In 2022, the global gender gap is 68 percent closed, and, at the current rate of progress, it will take 132 years (or until 2154) to reach full gender parity, according to the Global Gender Gap Report released by the World Economic Forum (WEF).
Although this is a slight improvement over last year, the report says, “it does not compensate for the generational loss that occurred between 2020 and 2021” mainly caused by the global pandemic. In this article, we’ll look at a few of the report’s findings related to gender inequality in the workplace.
“Amid multi-layered and compounding crises including the rising cost of living, the ongoing pandemic, the climate emergency, and large-scale conflict and displacement, the progress towards gender parity is stalling,” states Saadia Zahidi in the WEF report’s preface.
Only 30 countries covered in the report closed the gap by at least one percentage point.
Of the 146 countries studied, the top 10 in terms of gender parity are:
- Iceland (90%)
- Finland (86%)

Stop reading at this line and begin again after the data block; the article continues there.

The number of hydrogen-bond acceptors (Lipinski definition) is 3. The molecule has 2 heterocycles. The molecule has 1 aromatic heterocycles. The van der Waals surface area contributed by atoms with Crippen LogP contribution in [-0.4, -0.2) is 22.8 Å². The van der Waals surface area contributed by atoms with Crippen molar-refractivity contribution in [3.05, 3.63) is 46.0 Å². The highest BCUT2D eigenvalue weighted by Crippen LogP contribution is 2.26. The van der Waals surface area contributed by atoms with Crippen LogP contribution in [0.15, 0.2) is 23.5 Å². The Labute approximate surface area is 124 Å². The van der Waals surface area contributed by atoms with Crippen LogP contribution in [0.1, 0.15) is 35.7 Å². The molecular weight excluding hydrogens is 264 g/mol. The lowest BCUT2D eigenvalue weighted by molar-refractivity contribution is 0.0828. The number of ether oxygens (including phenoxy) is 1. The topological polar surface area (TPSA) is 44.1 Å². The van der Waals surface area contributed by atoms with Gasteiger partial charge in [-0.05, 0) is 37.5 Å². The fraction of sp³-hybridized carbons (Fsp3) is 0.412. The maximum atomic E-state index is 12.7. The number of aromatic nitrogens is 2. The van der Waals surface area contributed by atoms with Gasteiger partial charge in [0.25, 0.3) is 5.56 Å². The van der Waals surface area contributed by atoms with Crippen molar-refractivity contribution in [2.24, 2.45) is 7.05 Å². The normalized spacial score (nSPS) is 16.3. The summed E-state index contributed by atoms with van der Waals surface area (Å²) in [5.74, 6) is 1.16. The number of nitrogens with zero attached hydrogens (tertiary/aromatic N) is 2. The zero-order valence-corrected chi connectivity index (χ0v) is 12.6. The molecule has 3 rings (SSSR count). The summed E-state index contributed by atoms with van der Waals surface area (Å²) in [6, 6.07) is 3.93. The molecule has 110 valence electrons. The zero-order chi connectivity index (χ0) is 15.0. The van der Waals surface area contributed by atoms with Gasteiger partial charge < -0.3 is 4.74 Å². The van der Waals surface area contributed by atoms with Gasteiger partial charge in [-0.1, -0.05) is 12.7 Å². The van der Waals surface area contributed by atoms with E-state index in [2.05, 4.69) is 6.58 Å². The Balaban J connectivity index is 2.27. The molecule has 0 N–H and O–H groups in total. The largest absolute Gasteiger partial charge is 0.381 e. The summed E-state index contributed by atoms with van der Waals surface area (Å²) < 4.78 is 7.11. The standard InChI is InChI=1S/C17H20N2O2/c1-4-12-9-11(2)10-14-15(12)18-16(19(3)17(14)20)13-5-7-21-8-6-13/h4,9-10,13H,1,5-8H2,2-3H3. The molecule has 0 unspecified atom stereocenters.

- Norway (84%)
- New Zealand (84%)
- Sweden (82%)
- Rwanda (81%)
- Nicaragua (81%)
- Namibia (80.7%)
- Ireland (80.4%)
- Germany (80.1%)
Elsewhere on the list, the UK comes in at #22, the United States is at #27, Brazil at #94, China at #102, and India at #135.
Wealth and Working Life
Gender parity specifically in the labor force stands at 62.9 percent, which is the lowest level since the index was first compiled in 2006.
Workforce gender gaps are driven by many issues, but, Zahidi notes, “societal expectations, employer policies, the legal environment, and the availability of care infrastructure” continue to limit education and career opportunities for women. Additionally, the report states, broader issues such as “geopolitical conflict and climate change both impact women disproportionately.”
Women are also at a disadvantage in terms of wealth accumulation during the course of their working life, according to analysis cited in the report, with the “most salient factors” contributing to this inequality being:
- Gender pay gaps
- Unequal career progression trajectories
- Gender gaps in financial literacy
- Life events
Overall, says Zahidi, “the economic and social consequences of the pandemic and geopolitical conflict have paused progress and worsened outcomes for women and girls around the world.”
The widening gap, she says, increases the need for:
- Social and worker protection
- Reskilling and reintegration opportunities
- Strengthened care infrastructure
- Increased female leadership in industries where women are underrepresented
“Collective, coordinated, and comprehensive action will be needed to create sustained improvements and halt the risks of reversals,” Zahidi says.